The cycle of poverty is the unfortunate set of factors that trap low-income families into poverty for generations, meaning that a childs economic status is greatly influenced by that of their parents.
Children born to a low income household have less access to nutritous food and clean water. Food insecurity and inadequate nutrition leads to hunger, which then causes disease, malnutrition, and even death. A decrease in health directly effects earnings potential, which lowers the household income and continues the cycle from generation to generation.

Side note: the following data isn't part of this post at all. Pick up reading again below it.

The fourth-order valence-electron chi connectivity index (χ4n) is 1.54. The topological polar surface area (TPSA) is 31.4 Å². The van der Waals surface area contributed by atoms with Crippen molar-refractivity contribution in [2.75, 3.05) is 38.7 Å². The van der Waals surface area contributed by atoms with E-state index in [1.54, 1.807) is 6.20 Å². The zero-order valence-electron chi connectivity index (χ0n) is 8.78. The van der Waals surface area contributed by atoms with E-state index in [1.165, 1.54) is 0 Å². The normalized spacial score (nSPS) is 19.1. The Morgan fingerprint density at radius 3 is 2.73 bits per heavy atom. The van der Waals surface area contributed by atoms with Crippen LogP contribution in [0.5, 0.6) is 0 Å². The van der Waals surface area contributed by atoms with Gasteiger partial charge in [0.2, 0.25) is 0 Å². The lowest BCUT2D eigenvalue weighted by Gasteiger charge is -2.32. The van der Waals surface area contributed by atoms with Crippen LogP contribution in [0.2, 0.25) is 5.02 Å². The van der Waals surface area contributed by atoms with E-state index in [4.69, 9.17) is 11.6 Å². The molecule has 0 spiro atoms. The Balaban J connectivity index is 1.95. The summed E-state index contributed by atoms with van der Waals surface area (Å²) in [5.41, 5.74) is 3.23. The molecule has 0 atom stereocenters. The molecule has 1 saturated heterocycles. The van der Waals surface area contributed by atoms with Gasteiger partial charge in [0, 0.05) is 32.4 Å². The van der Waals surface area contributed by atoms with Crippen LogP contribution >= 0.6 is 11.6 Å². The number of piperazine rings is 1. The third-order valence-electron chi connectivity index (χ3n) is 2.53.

Social services that provide access to proper nutrition and healthcare can increase the chances of economic mobility. A child can be born into poverty but if the family participates in government programs such as the Supplemental Nutrition Assistance Program (SNAP) they are given access to an adequate amount of nurtritous food. Studies performed demonstrate that a good diet increases academic performance. With a properly nurished body and routine healthcare visits, a child can avoid malnutrition, disease, and is given the opportunity to succeed in school. A proper education has a cascading effect on multiple social issues, ranging from disease reduction to social responsibility, and can increase the income potential of those born in to poor circumstances, thus breaking the cycle of poverty.